Nissan's Sunderland plant has been chosen as one of the three in the world which will produce the LEAF electric car. A lithium-battery facility is also going to be built in the same UK city.
Nissan has announced that its LEAF zero-emissions electric car will start production at the company's Sunderland plant in the UK in 2013. This follows production in Japan which starts later this year and the US in 2012. The Sunderland plant will have a capacity of 50,000 LEAF units per annum.
"This investment is a fantastic vote of confidence in the Sunderland plant and its excellent workforce," said UK Business Secretary Lord Mandelson. "The automotive sector is of key importance to the UK. It supports R&D, technological innovation, skills and a supply chain that's a mainstay of the wider manufacturing sector. Today's news from Nissan, with support from government, shows that by working together we can achieve our aim of making the UK a world-leader in ultra-low carbon vehicles."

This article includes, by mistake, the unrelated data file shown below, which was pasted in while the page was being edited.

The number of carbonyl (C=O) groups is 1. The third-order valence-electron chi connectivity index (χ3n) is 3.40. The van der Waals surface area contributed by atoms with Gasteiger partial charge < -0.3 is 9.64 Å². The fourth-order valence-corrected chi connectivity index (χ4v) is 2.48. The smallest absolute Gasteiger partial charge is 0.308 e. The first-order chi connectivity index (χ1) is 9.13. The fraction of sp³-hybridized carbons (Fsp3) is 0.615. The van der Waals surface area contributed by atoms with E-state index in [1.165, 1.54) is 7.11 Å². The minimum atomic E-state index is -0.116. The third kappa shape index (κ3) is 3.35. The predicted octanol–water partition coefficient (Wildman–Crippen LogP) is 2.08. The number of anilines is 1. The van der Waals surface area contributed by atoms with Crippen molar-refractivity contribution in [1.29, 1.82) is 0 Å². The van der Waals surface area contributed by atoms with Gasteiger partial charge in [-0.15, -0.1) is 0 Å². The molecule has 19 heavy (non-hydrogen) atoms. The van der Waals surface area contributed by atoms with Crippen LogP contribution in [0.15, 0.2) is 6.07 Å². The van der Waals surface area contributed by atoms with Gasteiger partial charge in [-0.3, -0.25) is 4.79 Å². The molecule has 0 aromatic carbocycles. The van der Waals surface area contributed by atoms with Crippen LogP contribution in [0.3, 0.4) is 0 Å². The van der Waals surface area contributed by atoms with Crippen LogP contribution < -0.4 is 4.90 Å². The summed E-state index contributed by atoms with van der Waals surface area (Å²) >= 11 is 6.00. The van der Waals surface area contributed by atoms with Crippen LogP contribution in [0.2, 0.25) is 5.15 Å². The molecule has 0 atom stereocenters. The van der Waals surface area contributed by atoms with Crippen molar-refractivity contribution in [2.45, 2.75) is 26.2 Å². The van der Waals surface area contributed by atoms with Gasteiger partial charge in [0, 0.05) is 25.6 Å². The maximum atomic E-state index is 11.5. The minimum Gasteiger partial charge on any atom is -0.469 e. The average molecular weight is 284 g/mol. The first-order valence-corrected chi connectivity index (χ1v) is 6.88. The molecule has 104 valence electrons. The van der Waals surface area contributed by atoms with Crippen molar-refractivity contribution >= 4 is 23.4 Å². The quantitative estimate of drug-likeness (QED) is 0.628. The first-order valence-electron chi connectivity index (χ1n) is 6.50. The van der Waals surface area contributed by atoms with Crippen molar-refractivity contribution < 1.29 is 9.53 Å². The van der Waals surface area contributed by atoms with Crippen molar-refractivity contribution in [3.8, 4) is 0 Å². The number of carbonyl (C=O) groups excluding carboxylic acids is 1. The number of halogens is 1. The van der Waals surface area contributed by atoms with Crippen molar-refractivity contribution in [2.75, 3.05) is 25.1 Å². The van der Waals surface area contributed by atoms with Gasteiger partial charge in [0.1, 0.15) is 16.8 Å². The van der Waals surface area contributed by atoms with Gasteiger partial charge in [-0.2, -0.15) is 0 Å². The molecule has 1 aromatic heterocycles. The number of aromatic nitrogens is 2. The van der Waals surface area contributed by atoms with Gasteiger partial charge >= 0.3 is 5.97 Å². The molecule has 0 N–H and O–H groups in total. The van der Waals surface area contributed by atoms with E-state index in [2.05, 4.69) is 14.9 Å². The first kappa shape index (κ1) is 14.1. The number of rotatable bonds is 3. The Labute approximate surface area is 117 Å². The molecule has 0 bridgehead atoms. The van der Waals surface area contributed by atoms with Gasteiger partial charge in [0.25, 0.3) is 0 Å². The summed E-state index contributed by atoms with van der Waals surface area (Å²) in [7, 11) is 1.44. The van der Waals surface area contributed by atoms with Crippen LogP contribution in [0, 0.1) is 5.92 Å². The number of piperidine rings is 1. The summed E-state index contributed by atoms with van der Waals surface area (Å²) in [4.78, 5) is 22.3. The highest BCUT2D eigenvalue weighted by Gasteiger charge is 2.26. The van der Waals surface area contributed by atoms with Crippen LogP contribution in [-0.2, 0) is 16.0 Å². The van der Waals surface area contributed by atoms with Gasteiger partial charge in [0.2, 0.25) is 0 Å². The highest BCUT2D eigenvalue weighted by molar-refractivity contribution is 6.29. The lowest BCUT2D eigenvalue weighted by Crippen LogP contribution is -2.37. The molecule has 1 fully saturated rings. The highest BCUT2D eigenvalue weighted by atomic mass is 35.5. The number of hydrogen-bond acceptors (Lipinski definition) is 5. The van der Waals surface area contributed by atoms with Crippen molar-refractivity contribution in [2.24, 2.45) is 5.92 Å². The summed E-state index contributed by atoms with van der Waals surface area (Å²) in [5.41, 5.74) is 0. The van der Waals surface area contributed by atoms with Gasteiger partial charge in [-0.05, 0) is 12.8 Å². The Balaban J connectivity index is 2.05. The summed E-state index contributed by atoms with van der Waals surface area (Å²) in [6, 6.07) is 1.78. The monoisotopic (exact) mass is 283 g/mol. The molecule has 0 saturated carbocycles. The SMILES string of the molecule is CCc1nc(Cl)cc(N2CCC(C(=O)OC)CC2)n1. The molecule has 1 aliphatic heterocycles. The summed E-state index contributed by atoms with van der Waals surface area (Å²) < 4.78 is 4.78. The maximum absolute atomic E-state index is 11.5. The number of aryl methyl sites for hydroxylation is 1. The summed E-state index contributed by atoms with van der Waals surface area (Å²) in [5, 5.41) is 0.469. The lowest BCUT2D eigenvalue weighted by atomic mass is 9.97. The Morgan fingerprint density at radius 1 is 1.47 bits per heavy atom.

Nissan is also commencing constructing of an advanced lithium-ion battery plant in Sunderland this April. It will have a capacity of 60,000 batteries per year and will begin manufacturing for Nissan and its partner Renault in 2012. Both investments represent a £420 million (€468.2 million) capital injection.
Billed as the first mass-produced and affordable family electric car, the LEAF will launch in Japan, the US and some European markets later this year. The rest of the world, where applicable, will get it from 2012.